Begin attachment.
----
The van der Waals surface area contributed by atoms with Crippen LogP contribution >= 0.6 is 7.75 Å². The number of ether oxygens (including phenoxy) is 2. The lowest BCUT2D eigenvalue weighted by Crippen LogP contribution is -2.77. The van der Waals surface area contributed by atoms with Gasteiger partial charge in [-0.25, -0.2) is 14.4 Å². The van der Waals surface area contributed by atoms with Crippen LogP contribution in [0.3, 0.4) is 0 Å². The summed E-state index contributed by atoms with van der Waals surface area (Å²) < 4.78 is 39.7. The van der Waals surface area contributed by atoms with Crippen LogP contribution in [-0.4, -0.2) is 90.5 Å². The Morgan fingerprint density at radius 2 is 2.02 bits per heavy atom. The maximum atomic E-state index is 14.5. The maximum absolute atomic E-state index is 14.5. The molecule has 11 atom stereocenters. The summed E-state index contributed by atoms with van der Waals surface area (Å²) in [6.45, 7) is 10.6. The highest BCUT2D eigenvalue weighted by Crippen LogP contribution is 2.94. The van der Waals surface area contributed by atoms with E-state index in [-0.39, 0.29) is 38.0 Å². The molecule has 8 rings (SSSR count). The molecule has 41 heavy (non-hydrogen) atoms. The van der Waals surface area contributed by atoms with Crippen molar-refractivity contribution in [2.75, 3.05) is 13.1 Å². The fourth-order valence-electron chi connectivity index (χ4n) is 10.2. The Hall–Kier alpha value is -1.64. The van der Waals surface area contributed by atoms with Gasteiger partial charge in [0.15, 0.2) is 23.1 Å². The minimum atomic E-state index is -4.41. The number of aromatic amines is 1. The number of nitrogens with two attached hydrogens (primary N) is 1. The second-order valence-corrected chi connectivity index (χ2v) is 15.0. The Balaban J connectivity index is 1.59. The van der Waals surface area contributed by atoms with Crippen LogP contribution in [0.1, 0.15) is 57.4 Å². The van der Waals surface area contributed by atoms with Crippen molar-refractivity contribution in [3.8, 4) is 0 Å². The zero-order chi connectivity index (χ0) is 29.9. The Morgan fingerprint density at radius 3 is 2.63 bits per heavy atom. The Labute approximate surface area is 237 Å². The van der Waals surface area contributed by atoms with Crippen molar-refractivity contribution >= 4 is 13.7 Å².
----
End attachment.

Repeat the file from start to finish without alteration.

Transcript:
The van der Waals surface area contributed by atoms with Crippen LogP contribution >= 0.6 is 7.75 Å². The number of ether oxygens (including phenoxy) is 2. The lowest BCUT2D eigenvalue weighted by Crippen LogP contribution is -2.77. The van der Waals surface area contributed by atoms with Gasteiger partial charge in [-0.25, -0.2) is 14.4 Å². The van der Waals surface area contributed by atoms with Crippen LogP contribution in [0.3, 0.4) is 0 Å². The summed E-state index contributed by atoms with van der Waals surface area (Å²) < 4.78 is 39.7. The van der Waals surface area contributed by atoms with Crippen LogP contribution in [-0.4, -0.2) is 90.5 Å². The Morgan fingerprint density at radius 2 is 2.02 bits per heavy atom. The maximum atomic E-state index is 14.5. The maximum absolute atomic E-state index is 14.5. The molecule has 11 atom stereocenters. The summed E-state index contributed by atoms with van der Waals surface area (Å²) in [6.45, 7) is 10.6. The highest BCUT2D eigenvalue weighted by Crippen LogP contribution is 2.94. The van der Waals surface area contributed by atoms with E-state index in [-0.39, 0.29) is 38.0 Å². The molecule has 8 rings (SSSR count). The molecule has 41 heavy (non-hydrogen) atoms. The van der Waals surface area contributed by atoms with Crippen molar-refractivity contribution in [2.75, 3.05) is 13.1 Å². The fourth-order valence-electron chi connectivity index (χ4n) is 10.2. The Hall–Kier alpha value is -1.64. The van der Waals surface area contributed by atoms with Gasteiger partial charge in [0.15, 0.2) is 23.1 Å². The minimum atomic E-state index is -4.41. The number of aromatic amines is 1. The number of nitrogens with two attached hydrogens (primary N) is 1. The second-order valence-corrected chi connectivity index (χ2v) is 15.0. The Balaban J connectivity index is 1.59. The van der Waals surface area contributed by atoms with Crippen LogP contribution in [0.1, 0.15) is 57.4 Å². The van der Waals surface area contributed by atoms with Crippen molar-refractivity contribution in [3.8, 4) is 0 Å². The zero-order chi connectivity index (χ0) is 29.9. The Morgan fingerprint density at radius 3 is 2.63 bits per heavy atom. The Labute approximate surface area is 237 Å². The van der Waals surface area contributed by atoms with Crippen molar-refractivity contribution >= 4 is 13.7 Å².